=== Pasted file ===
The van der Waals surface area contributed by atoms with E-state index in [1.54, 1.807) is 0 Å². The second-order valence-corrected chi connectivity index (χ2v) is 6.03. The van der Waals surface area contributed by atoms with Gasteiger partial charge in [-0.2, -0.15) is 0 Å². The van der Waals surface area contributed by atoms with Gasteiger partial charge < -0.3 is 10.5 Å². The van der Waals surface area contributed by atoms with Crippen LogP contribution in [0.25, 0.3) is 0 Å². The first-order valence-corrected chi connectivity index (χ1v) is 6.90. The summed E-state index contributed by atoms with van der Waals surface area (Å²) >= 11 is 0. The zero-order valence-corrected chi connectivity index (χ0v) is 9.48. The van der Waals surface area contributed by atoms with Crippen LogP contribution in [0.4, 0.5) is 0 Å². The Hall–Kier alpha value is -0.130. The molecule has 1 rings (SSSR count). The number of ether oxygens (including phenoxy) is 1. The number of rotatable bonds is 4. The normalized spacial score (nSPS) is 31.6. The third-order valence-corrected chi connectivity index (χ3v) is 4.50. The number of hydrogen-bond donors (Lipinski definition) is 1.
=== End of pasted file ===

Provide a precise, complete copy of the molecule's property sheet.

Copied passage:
The van der Waals surface area contributed by atoms with E-state index in [1.54, 1.807) is 0 Å². The second-order valence-corrected chi connectivity index (χ2v) is 6.03. The van der Waals surface area contributed by atoms with Gasteiger partial charge in [-0.2, -0.15) is 0 Å². The van der Waals surface area contributed by atoms with Gasteiger partial charge < -0.3 is 10.5 Å². The van der Waals surface area contributed by atoms with Crippen LogP contribution in [0.25, 0.3) is 0 Å². The first-order valence-corrected chi connectivity index (χ1v) is 6.90. The summed E-state index contributed by atoms with van der Waals surface area (Å²) >= 11 is 0. The zero-order valence-corrected chi connectivity index (χ0v) is 9.48. The van der Waals surface area contributed by atoms with Crippen LogP contribution in [0.4, 0.5) is 0 Å². The Hall–Kier alpha value is -0.130. The molecule has 1 rings (SSSR count). The number of ether oxygens (including phenoxy) is 1. The number of rotatable bonds is 4. The normalized spacial score (nSPS) is 31.6. The third-order valence-corrected chi connectivity index (χ3v) is 4.50. The number of hydrogen-bond donors (Lipinski definition) is 1.